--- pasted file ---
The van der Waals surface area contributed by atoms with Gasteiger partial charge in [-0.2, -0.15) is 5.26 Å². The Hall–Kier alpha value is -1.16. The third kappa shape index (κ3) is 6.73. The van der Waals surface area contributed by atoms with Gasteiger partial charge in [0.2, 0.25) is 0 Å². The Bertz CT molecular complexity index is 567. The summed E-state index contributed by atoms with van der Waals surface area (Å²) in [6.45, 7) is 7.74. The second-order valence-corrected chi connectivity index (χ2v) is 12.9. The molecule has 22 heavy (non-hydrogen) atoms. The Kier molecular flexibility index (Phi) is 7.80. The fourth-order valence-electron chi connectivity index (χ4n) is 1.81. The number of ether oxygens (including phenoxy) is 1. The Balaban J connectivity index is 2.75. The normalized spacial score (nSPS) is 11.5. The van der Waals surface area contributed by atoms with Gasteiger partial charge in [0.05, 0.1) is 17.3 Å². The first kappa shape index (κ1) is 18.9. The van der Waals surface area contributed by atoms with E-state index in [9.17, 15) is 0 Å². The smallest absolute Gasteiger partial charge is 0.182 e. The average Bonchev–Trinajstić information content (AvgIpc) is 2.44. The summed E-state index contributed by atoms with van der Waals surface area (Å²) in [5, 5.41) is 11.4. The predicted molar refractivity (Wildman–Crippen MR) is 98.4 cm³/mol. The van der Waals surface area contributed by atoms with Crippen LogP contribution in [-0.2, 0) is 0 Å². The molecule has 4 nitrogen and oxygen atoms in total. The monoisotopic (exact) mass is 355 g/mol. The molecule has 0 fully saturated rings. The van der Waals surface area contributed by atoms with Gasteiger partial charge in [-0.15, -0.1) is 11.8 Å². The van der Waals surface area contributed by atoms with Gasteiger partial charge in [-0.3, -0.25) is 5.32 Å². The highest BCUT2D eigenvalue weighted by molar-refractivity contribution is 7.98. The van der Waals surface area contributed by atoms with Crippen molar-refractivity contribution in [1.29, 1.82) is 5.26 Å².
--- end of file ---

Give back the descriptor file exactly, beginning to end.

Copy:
The van der Waals surface area contributed by atoms with Gasteiger partial charge in [-0.2, -0.15) is 5.26 Å². The Hall–Kier alpha value is -1.16. The third kappa shape index (κ3) is 6.73. The van der Waals surface area contributed by atoms with Gasteiger partial charge in [0.2, 0.25) is 0 Å². The Bertz CT molecular complexity index is 567. The summed E-state index contributed by atoms with van der Waals surface area (Å²) in [6.45, 7) is 7.74. The second-order valence-corrected chi connectivity index (χ2v) is 12.9. The molecule has 22 heavy (non-hydrogen) atoms. The Kier molecular flexibility index (Phi) is 7.80. The fourth-order valence-electron chi connectivity index (χ4n) is 1.81. The number of ether oxygens (including phenoxy) is 1. The Balaban J connectivity index is 2.75. The normalized spacial score (nSPS) is 11.5. The van der Waals surface area contributed by atoms with Gasteiger partial charge in [0.05, 0.1) is 17.3 Å². The first kappa shape index (κ1) is 18.9. The van der Waals surface area contributed by atoms with E-state index in [9.17, 15) is 0 Å². The smallest absolute Gasteiger partial charge is 0.182 e. The average Bonchev–Trinajstić information content (AvgIpc) is 2.44. The summed E-state index contributed by atoms with van der Waals surface area (Å²) in [5, 5.41) is 11.4. The predicted molar refractivity (Wildman–Crippen MR) is 98.4 cm³/mol. The van der Waals surface area contributed by atoms with Crippen LogP contribution in [-0.2, 0) is 0 Å². The molecule has 4 nitrogen and oxygen atoms in total. The monoisotopic (exact) mass is 355 g/mol. The molecule has 0 fully saturated rings. The van der Waals surface area contributed by atoms with Gasteiger partial charge in [-0.15, -0.1) is 11.8 Å². The van der Waals surface area contributed by atoms with Gasteiger partial charge in [-0.3, -0.25) is 5.32 Å². The highest BCUT2D eigenvalue weighted by molar-refractivity contribution is 7.98. The van der Waals surface area contributed by atoms with Crippen molar-refractivity contribution in [1.29, 1.82) is 5.26 Å².